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The Gift of Gratitude

Dental hygienists have much to be thankful for as the profession moves toward an integrated future.

Expressing gratitude for life’s gifts is especially important to me during this time of year. There is much for which I am grateful. I am thankful to Dimensions of Dental Hygiene for inviting representatives of the American Dental Hygienists’ Association (ADHA) to contribute to the journal’s recent supplement Perspectives on Dental Hygiene. I am grateful for my dental hygiene peers who work every day to provide preventive and therapeutic services to the public in a multitude of practice settings. I am fortunate to be serving this profession during a time of profound change in the United States health care arena.

The metamorphosis of the nation’s health care system will have a significant effect on the dental hygiene profession, expanding the opportunities available to dental hygienists. A transformation is also taking place within our profession—on the federal and state levels, in the education arena, and within the marketplace—as dental
hygiene continues integrating into the broader health care environment. As president of the ADHA, I meet dental hygienists who are redefining the profession every day—clinicians who run their own businesses with tenacity, creativity, and passion; teledentistry pioneers who meet oral health care needs in remote locations; and
dental hygienists who spend their free time providing care to those who would otherwise go without. Dental hygienists are also forging new paths in alternative practice settings, such as pediatric clinics and primary care settings—establishing connections with our allied health colleagues.

Today, dental hygienists are engaged in a fundamental restructuring of the way oral health care is provided. In Dimensions’ Perspectives supplement, ADHA Executive Director Ann Battrell, MSDH, shared the ADHA’s new strategic plan. She explained how drivers for change will move the profession forward, and how the organization’s strategic plan is focused on helping dental hygienists prepare for the future. Today, the US economy is still recovering from the most difficult financial period since the Great Depression. The Patient Protection and Affordable Care Act is one program bringing new patients to the dental setting—many of whom have never had dental coverage. Changes in the health care landscape will have significant implications for the careers of dental hygienists and treatment outcomes for the patients they serve.

SUCCESSFULLY ADAPTING TO THE DRIVERS OF CHANGE IN THE HEALTH CARE ARENA

Dental hygienists must remain aware of the diverse change drivers and their potential impact on the profession. One of my favorite sayings is “a rising tide lifts all boats.” Advances made for the profession serve to benefit every dental hygienist in every practice setting. As we adapt to the changes in delivery systems, our value as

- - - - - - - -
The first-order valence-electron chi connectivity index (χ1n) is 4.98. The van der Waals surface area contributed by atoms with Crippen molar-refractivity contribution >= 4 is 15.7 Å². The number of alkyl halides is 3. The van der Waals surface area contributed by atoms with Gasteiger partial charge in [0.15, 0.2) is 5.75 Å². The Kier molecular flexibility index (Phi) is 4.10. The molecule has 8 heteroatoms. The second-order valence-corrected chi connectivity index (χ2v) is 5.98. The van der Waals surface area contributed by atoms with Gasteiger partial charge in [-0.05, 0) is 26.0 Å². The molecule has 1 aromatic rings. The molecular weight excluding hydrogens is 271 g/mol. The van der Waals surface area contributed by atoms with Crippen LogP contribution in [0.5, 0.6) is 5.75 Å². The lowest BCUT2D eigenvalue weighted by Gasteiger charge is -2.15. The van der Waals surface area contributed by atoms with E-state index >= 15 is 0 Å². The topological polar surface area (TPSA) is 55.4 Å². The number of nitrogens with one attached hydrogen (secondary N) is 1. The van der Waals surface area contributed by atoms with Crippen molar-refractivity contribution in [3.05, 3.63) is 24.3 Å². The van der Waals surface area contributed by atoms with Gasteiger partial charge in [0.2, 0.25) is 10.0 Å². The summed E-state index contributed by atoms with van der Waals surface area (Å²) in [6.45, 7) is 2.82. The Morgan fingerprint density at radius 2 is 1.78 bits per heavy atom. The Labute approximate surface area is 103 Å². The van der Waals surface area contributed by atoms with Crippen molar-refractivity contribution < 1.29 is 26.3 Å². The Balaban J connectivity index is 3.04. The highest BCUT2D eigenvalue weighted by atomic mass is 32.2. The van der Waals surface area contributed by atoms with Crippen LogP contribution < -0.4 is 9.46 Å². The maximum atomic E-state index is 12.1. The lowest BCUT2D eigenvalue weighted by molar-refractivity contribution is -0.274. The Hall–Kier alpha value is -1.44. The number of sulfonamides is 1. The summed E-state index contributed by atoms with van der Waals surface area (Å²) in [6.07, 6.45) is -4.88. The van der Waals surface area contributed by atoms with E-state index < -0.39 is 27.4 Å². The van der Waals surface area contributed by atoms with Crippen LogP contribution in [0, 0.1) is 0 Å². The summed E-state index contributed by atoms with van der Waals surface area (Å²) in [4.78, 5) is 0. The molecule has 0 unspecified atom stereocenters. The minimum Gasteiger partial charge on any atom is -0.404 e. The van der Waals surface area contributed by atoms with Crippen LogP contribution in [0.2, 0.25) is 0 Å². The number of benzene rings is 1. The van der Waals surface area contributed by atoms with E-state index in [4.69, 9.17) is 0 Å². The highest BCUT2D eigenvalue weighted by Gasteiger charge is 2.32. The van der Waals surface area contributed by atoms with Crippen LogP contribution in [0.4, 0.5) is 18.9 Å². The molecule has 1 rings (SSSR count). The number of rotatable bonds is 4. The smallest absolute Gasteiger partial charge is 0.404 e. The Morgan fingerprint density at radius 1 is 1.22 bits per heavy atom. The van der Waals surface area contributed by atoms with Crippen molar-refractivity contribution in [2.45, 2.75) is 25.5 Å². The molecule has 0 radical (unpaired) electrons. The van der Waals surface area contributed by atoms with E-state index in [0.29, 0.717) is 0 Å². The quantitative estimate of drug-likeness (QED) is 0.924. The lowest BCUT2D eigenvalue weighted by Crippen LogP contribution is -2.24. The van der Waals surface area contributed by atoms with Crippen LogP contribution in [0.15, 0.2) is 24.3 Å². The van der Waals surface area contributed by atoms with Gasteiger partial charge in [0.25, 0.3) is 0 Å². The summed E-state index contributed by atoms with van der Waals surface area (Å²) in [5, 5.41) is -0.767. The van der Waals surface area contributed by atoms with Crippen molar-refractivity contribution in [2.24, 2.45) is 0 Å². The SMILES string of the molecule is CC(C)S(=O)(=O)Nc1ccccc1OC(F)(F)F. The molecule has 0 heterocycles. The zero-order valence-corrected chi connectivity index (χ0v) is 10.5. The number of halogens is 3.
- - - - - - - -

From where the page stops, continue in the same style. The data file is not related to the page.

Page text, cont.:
oral health care providers will grow, our profession will become more highly esteemed, and our employment options will increase.

The ADHA is working to help dental hygienists find new avenues to practice as the health care delivery system continues to transform. Our vision statement is directed at a future in which “dental hygienists are integrated into the health care delivery system as essential primary care providers to expand access to oral health care.”

Such integration is required to ensure patients are able to access professional, high-quality dental care. This means partnering with other health care providers to
extend the reach of dental care. We can collaborate with pediatricians to improve the oral health of children and interact with legislators and government agencies to improve access to care. Dental hygiene education should be adjusted, so clinicians are prepared to work effectively in other parts of the health care system.

THE FUTURE OF DENTAL HYGIENE PRACTICE

Tomorrow’s dental hygienists will have more employment and business opportunities in a variety of settings than ever before. While many will continue to serve the public in a private practice model, others will seek out new practice settings, such as: hospitals; long-term care and skilled nursing facilities; schools; primary care medical clinics; and retail locations. To be able to take advantage of these opportunities, we must work together—sharing our passion for the profession and for our patients’ health.

The transformation of dental hygiene is happening. However, one thing will remain constant: no matter your credential or employer, you are supported by the ADHA.
As ADHA members, we stand stronger united than alone. I invite you to join us, if you haven’t already.

Gratefulness is a mindset, and a gift in and of itself. My hope is that you experience deep gratitude this holiday season, and appreciate the gifts our profession provides to the public we serve. The new year is sure to present many new opportunities – please join me in making the most of them and the profession of dental hygiene.

From Dimensions of Dental Hygiene. December 2014;11(12):16–17.

 

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